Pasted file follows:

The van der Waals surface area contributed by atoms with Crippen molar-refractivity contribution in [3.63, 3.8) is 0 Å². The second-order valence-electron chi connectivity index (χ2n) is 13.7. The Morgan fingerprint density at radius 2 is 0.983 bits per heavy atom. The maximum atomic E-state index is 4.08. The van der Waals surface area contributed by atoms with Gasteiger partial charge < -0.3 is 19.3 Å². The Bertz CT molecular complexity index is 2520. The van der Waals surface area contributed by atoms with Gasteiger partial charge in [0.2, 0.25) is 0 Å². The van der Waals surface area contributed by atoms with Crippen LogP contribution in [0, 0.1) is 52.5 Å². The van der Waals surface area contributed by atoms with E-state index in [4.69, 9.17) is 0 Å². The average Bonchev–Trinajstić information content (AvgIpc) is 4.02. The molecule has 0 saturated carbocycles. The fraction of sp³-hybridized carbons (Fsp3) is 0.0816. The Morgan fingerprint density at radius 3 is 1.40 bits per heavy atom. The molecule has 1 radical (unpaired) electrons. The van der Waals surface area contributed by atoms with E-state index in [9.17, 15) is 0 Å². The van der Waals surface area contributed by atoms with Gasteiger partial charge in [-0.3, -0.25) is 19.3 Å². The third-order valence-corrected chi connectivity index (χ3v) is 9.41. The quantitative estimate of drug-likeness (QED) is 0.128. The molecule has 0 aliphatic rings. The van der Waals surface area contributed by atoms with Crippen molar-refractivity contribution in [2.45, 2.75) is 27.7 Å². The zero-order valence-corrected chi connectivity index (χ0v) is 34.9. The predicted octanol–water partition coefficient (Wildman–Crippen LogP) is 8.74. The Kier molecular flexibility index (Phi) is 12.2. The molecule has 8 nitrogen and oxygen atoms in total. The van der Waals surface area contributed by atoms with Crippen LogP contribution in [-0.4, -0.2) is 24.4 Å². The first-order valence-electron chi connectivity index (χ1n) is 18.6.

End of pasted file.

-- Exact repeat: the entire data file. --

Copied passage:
The van der Waals surface area contributed by atoms with Crippen molar-refractivity contribution in [3.63, 3.8) is 0 Å². The second-order valence-electron chi connectivity index (χ2n) is 13.7. The Morgan fingerprint density at radius 2 is 0.983 bits per heavy atom. The maximum atomic E-state index is 4.08. The van der Waals surface area contributed by atoms with Gasteiger partial charge < -0.3 is 19.3 Å². The Bertz CT molecular complexity index is 2520. The van der Waals surface area contributed by atoms with Gasteiger partial charge in [0.2, 0.25) is 0 Å². The van der Waals surface area contributed by atoms with Crippen LogP contribution in [0, 0.1) is 52.5 Å². The van der Waals surface area contributed by atoms with E-state index in [4.69, 9.17) is 0 Å². The average Bonchev–Trinajstić information content (AvgIpc) is 4.02. The molecule has 0 saturated carbocycles. The fraction of sp³-hybridized carbons (Fsp3) is 0.0816. The Morgan fingerprint density at radius 3 is 1.40 bits per heavy atom. The molecule has 1 radical (unpaired) electrons. The van der Waals surface area contributed by atoms with E-state index in [9.17, 15) is 0 Å². The van der Waals surface area contributed by atoms with Gasteiger partial charge in [-0.3, -0.25) is 19.3 Å². The third-order valence-corrected chi connectivity index (χ3v) is 9.41. The quantitative estimate of drug-likeness (QED) is 0.128. The molecule has 0 aliphatic rings. The van der Waals surface area contributed by atoms with Crippen molar-refractivity contribution in [2.45, 2.75) is 27.7 Å². The zero-order valence-corrected chi connectivity index (χ0v) is 34.9. The predicted octanol–water partition coefficient (Wildman–Crippen LogP) is 8.74. The Kier molecular flexibility index (Phi) is 12.2. The molecule has 8 nitrogen and oxygen atoms in total. The van der Waals surface area contributed by atoms with Crippen LogP contribution in [-0.4, -0.2) is 24.4 Å². The first-order valence-electron chi connectivity index (χ1n) is 18.6.